Europe

One of Europe’s leading industrialists has said the continent’s largest companies will invest more money in jobs and innovation at home as the attractions of investing in China diminish and the US turns more protectionist. Carl-Henric Svanberg, chairman of the European Round Table of Industrialists and head of Swedish truckmaker Volvo, vaunted the merits of European stakeholder capitalism over the American and Chinese models, saying it was more sustainable despite the heavier burden of taxation and red tape. “I actually think it works better here than it does in the east and west.

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The British government is considering giving lawmakers a vote on a critical piece of Brexit legislation as early as next week, a change of tack as it tries to kick-start the country’s stuttering exit from the European Union. British lawmakers returned to the Brexit treadmill Tuesday after an Easter break, to face the familiar conundrum: finding a deal on the U.K.’s exit from the EU that can win a majority in Parliament. Prime Minister Theresa May wants the U.K.

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Serbia's Bankruptcy Supervision Agency said it is selling assets of insolvent wheat and animal feed wholesaler Mlinostep. The auction will take place on May 24 at a starting price of 170.9 million dinars ($1.6 million/1.4 million euro), the Bankruptcy Supervision Agency said in a statement on Monday. The list of assets put up for sale includes warehouses, silos and land in Stepanovicevo, in northern Serbia. A deposit of 68 million dinars is required to participate in the auction. Mlinostep was declared bankrupt in November 2016.

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The Deposit Guarantee Fund of Ukraine last week sold insolvent banks' assets worth UAH 80.26 million, the fund's press service reports. “Last week the assets of 25 banks, which are in the management of the Fund, were sold for UAH 80.26 million,” the report says. In particular, UAH 50.56 million was received from the repayment of fund creditors' claims, UAH 26.08 million from the sale of main banks' assets, and UAH 3.14 million from the sale of accounts receivable. Also, UAH 0.15 million was obtained from the direct sale of banks’ property.

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Economists in Milan and London are debating whether Italy is carrying so much debt that it might collapse into a Greek-style financial crisis, Business Insider reported. Their fear is that because Italy is so much bigger than Greece — and because Italy is one of the Big Three economies underpinning the eurozone — that the scale of such a crisis might be more difficult to contain this time around.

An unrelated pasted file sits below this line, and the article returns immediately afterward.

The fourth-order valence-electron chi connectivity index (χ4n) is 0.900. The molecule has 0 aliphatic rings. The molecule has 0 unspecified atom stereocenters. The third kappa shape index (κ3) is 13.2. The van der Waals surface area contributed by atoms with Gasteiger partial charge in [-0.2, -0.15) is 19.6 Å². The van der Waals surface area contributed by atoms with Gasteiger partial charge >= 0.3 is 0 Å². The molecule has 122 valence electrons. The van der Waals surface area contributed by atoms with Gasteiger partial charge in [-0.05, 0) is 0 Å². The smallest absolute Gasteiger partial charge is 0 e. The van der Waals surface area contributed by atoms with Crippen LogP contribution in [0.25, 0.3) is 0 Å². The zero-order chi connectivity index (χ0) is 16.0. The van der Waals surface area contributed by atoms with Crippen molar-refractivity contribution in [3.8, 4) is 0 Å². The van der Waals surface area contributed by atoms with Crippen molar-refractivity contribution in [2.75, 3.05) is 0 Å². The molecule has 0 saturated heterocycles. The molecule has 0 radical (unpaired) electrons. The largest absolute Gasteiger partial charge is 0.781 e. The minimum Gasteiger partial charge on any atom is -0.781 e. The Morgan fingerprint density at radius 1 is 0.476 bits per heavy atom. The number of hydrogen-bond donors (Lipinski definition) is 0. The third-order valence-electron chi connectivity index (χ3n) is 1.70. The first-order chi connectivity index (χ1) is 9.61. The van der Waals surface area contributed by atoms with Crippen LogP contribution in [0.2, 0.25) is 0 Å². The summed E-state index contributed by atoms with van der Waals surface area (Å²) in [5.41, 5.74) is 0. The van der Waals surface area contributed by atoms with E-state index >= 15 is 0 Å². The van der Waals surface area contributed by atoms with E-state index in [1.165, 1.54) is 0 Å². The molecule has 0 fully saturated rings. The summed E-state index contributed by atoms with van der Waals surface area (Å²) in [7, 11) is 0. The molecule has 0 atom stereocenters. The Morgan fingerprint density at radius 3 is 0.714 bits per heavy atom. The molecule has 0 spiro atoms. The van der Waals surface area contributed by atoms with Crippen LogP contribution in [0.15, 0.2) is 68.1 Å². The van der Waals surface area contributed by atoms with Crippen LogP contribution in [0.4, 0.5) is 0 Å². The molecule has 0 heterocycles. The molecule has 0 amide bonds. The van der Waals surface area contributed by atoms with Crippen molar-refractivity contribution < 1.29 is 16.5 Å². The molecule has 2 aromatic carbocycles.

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The Scottish economist Adam Smith described Britain as a nation of shopkeepers in his book The Wealth of Nations, published in 1776. Today, the UK is simply a country of shoppers, the Financial Times reported. Rarely has Britain been consuming so much and saving so little. As a nation — which statisticians break down into households, companies and the government — Britain spends far more than it earns. On this measure, the UK borrowed 5 per cent of national income in 2015, according to the OECD, the Paris-based international organisation.

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UK asset manager M&G Investments has emerged as key to Bank of Ireland being able to remove €375 million of problem loans from its balance sheet. The investment group, a unit of London-based life insurance giant Prudential, has bought 95 per cent of the lowest rank notes – or equity portion – of a bond transaction Bank of Ireland used this month to refinance the non-performing, but mainly restructured, buy-to-let mortgages in the bond market, The Irish Times reported.

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British state-controlled lender the Royal Bank of Scotland has doubled its funding pot to support small businesses to 6 billion pounds ($7.8 billion), but says the extra cash is no longer primarily for Brexit-proofing businesses, Reuters reported. NatWest, the biggest trading arm of RBS, said it had topped up its so-called Growth Fund in response to high demand from firms in industries including green energy and technology. The lender previously topped up the fund from 1 billion pounds to 3 billion pounds in October.

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The eurozone’s manufacturing sector remains stuck in a rut as its two largest economies missed expectations and continued to contract in April, according to a closely watched survey of industry executives, the Financial Times reported. The IHS Markit Purchasing Managers’ Index for manufacturing in Germany rose slightly to 44.5 from 44.1 previously, but this was below expectations in a Reuters poll of an increase to 45. The index for the French manufacturing sector fell to 49.6 from 49.7, despite anticipation of a rise to 50.

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Italian prosecutors have opened an investigation into corruption allegations against a junior transport minister who serves as economic adviser to Deputy Prime Minister Matteo Salvini, judicial sources said on Thursday, Reuters reported. Armando Siri, a prominent member of the right-wing League party, is suspected by prosecutors of taking bribes to help companies operating in the renewable energy sector, the sources said. Siri did not respond to requests from Reuters for comment, but was quoted by Italian newspapers as denying all wrongdoing.

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